“A 16th-century manuscript hidden in the depths of the British Library and decoded using plagiarism software has been pinpointed as a previously unknown source for Shakespeare’s plays.
“A Brief Discourse of Rebellion & Rebels by George North, a minor figure in Queen Elizabeth’s court, is, according to its finders and decoders, the source of more than 20 monologues and passages by the Bard.
“They claim that it inspired Richard III’s villainous determination, the character of King Lear’s Fool, the treatment of Jack Cade and the breeds of dog Macbeth compares to men.”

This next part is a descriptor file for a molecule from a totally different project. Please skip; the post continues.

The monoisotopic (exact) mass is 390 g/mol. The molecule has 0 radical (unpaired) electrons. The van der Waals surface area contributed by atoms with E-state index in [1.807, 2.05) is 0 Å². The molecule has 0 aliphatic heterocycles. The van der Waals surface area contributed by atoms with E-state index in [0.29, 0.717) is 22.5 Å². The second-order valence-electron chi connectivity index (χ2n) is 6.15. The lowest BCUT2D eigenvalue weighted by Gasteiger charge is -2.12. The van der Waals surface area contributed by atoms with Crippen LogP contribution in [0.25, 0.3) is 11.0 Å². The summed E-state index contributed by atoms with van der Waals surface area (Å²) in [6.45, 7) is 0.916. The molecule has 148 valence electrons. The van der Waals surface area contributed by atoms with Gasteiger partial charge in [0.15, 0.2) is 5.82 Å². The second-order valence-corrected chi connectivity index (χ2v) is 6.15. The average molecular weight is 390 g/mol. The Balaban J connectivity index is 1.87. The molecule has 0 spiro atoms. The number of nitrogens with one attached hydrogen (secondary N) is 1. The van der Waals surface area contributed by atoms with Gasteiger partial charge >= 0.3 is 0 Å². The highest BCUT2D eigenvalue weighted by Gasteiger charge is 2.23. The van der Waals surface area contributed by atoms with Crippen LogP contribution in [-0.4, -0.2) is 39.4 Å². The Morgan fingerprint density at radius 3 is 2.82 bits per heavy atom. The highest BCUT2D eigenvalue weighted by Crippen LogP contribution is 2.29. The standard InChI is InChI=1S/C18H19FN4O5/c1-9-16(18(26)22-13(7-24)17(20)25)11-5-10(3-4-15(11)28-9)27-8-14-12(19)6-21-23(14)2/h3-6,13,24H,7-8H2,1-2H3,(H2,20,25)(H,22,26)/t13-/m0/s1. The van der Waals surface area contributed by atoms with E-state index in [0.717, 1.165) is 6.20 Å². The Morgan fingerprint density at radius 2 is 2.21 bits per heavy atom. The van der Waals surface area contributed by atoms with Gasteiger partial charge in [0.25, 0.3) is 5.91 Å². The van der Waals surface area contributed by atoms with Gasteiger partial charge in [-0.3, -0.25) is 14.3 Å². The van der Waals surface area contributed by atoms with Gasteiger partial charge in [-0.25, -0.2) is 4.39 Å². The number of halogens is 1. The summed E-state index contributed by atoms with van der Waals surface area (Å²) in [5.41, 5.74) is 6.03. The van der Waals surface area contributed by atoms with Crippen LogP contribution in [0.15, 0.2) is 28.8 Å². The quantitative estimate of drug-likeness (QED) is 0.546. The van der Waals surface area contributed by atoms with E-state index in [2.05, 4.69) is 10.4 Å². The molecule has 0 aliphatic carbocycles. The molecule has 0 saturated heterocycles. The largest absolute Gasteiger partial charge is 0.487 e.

Well, yes, we’ve known for some time that the Bard borrowed from the work of other people, but this is apparently a new discovery. The comparison of North’s work and the opening soliloquy of Richard III is pretty convincing.
- A Brief Discourse of Rebellion
To view our own proportion in a glass, whose form and feature, if we find fair and worthy, to frame our affections accordingly, if otherwise she have by skill or will deformed our outward appearance and left us odible to the eye of the world…
- Opening soliloquy in Richard III
But I, that am not shaped for sportive tricks/ . . . I, that am curtailed of this fair proportion/ Cheated of feature by dissembling Nature…